Pollution hotspot: Linslade pupils and Friends of The Earth give clear message to drivers over idling engines risk by school
'It was wonderful how parents listened to the children and when we asked them, they turned off their engines'
Motorists were given a strong message about the dangers of creating a pollution hotspot outside Linslade School through their idling engines as pupils joined environmental campaigners to highlight the risks.
The middle school pupils spoke through their artwork as they joined forces with South Bedfordshire Friends of the Earth on Tuesday afternoon (June 22) in Mentmore Road.
The children held up their posters and the banners they'd designed themselves calling for “clean air”, while members of Friends of the Earth engaged with the drivers explaining that leaving the engine idling creates significantly higher levels of pollution inside the car than outside as toxic chemicals from vehicle exhausts can pass straight through a vehicle’s air filter and build up inside the vehicle. It follows the lead of the RAC who have been urging drivers to turn off their engines by schools.
Headteacher Mark Gibbs said: “We are delighted that our learners will be supporting this environmental initiative through their cross-curricular art project. Clearly this is an important issue and one which affects us all. Linslade learners are always looking for ways to positively impact their local community as they develop into leaders of tomorrow.”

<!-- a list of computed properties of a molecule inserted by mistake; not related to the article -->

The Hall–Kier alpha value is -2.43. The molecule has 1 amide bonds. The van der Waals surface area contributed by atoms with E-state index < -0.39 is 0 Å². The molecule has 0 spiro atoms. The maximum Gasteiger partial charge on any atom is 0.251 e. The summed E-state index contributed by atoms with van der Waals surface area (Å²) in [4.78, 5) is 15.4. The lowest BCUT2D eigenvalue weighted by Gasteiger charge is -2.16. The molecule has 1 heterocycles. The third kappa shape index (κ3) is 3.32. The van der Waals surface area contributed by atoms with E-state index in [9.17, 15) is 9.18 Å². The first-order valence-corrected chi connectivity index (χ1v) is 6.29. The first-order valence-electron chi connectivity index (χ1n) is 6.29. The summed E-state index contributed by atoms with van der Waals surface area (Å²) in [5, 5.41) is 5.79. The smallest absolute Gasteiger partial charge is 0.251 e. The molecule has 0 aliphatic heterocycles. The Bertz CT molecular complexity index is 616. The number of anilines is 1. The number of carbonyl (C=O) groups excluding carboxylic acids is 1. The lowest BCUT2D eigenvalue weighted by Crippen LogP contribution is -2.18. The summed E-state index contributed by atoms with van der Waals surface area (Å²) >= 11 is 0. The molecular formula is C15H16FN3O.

Ken Barry, of South Bedfordshire Friends of the Earth, added: “The children of Linslade School had really understood the issues and showed how much they cared about the future of our planet.
"It was wonderful how parents listened to the children and when we asked them, they turned off their engines. It is important that we stop idling engines, particularly outside schools, as studies have shown this type of pollution to be especially damaging to children's development and especially to their lungs.
"In just one minute, an idling car produces enough exhaust emissions to fill 150 balloons with harmful chemicals, including cyanide, NOx and PM2.5. So please remember; turn it off when you park.“
A study by Enviro Technology from 2016 found that levels of nitrogen dioxide were on average 21% higher inside their test vehicle with the windows shut than on the road outside.
Furthermore the Healthy Air Campaign, working with King’s College London, Camden Council and London cyclist Vivienne Westwood found that a car driver was exposed to more than twice the amount of air pollution as a person walking the same route.
The Royal College of Physicians estimate that 40,000 deaths a year in the UK are linked to air pollution, with idling engines being a contributing factor. A London coroner this year announced that air pollution was a material considerations in the death of Ella Adoo-Kissi-Debrah's age 9.